People have an endless fascination with character information since it helps us to predict the behavior of those we interact with (King, Rumbaugh, and Savage-Rumbaugh 1999). Stories or narratives serve as an extension of this fascination. They help us make better decisions even without supplying immediate information. When we each talk about the past, our stories not only disclose currently relevant social particulars, but also provide tools for reasoning about action—our own and others’. In many instances, the stories we tell offer explanations of an outcome that resulted when we acted upon something—or serve as indirect memories of ...


The Somali Diaspora In Greater Boston, Paul R. Camacho, Abdi Dirshe, Mohamoud Hiray, Mohamed J. Farah Jul 2014

The Somali Diaspora In Greater Boston, Paul R. Camacho, Abdi Dirshe, Mohamoud Hiray, Mohamed J. Farah

Trotter Review

Our nation was founded on and thrives on immigration. One of the newest immigrant groups in the Boston area are Somalis. They are among the largest of the new populations of African immigrants. While precise numbers are very difficult to determine, there are approximately 8,000 in the Greater Boston area and another 2,000 estimated across the rest of Massachusetts. Very few studies have examined Somalis in the United States, and no studies exist on the community in Boston or Massachusetts.

It is an interesting sociological question to ask how similar the Somali experience has been in the United ...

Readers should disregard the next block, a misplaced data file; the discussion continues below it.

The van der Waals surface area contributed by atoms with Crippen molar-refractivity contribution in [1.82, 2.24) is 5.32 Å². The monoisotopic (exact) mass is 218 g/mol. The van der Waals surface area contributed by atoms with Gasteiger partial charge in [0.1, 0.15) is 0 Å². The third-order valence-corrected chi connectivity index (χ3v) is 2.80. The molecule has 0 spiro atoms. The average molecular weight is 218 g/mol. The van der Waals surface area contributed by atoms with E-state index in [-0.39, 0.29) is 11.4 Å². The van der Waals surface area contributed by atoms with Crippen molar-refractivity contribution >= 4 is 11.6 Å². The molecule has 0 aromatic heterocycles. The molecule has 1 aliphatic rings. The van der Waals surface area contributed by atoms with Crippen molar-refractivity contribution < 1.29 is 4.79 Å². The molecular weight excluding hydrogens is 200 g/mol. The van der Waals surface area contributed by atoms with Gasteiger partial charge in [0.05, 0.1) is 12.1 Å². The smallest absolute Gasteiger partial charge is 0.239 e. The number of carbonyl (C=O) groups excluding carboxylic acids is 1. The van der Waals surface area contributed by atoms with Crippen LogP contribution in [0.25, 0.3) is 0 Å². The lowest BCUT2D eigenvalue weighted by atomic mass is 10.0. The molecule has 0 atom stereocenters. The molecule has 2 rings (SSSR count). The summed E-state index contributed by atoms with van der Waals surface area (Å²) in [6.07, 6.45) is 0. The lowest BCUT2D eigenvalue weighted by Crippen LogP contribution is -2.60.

Black Is Decidedly Not Just Black: A Case Study On Hiv Among African-Born Populations Living In Massachusetts, Chioma Nnaji, Nzinga Metzger Jul 2014

Black Is Decidedly Not Just Black: A Case Study On Hiv Among African-Born Populations Living In Massachusetts, Chioma Nnaji, Nzinga Metzger

Trotter Review

Black or African American is a racial category that includes the descendants of enslaved Africans as well as members of foreign-born black communities who migrated to the United States from places abroad, such as Africa, the Caribbean, and Latin America. Grouping native-born and foreign-born blacks into a single homogeneous racial category may make it easier to track disease and health outcomes; however, it masks the different cultural experiences, histories, languages, social and moral values, and expectations that influence health beliefs, attitudes, practices, and behaviors. It also ignores such factors as migration, which forces foreign-born populations to examine both their traditional ...


It’S In The Backbone: Dance From Africa Through The Diaspora, An Interview With Deama Battle, Deama Battle, Kenneth J. Cooper Jul 2014

It’S In The Backbone: Dance From Africa Through The Diaspora, An Interview With Deama Battle, Deama Battle, Kenneth J. Cooper

Trotter Review

Classically trained in dance, DeAma Battle became interested in Africa-rooted dance in the 1960s. She started performing the traditional dances from Africa that spread, via the Atlantic slave trade, to the United States, the Caribbean, and South America. She not only has performed those steps and movements, Battle has studied them, with master dancers from West Africa, Brazil, Haiti, Jamaica, and Cuba. One of her teachers and mentors was Chuck Davis, a leading African American teacher of traditional African dance. Her research has probed deeper, into the field abroad, on dance-study tours to Haiti, Jamaica, Ghana, Senegal, Morocco, and other ...


Indians Once Roamed This Land…, Mwalim (Morgan James Peters) Jul 2014

Indians Once Roamed This Land…, Mwalim (Morgan James Peters)

Trotter Review

The sun sat high in the cloudless, early summer sky. Jerry held his breath as Ryan punched the gas, jumping onto Route 3 a few feet ahead of an incoming tractor-trailer. Ryan laughed as the angry truck driver blasted his air horn at them as the ’79 Aspen rocketed up the highway. The ramp onto Route 3 didn’t leave much room for traffic to merge; leaving the brave to shoot out onto the highway and the timid to sit and wait for an opening, often to the angry blaring of horns behind them, pushing them to jump onto the ...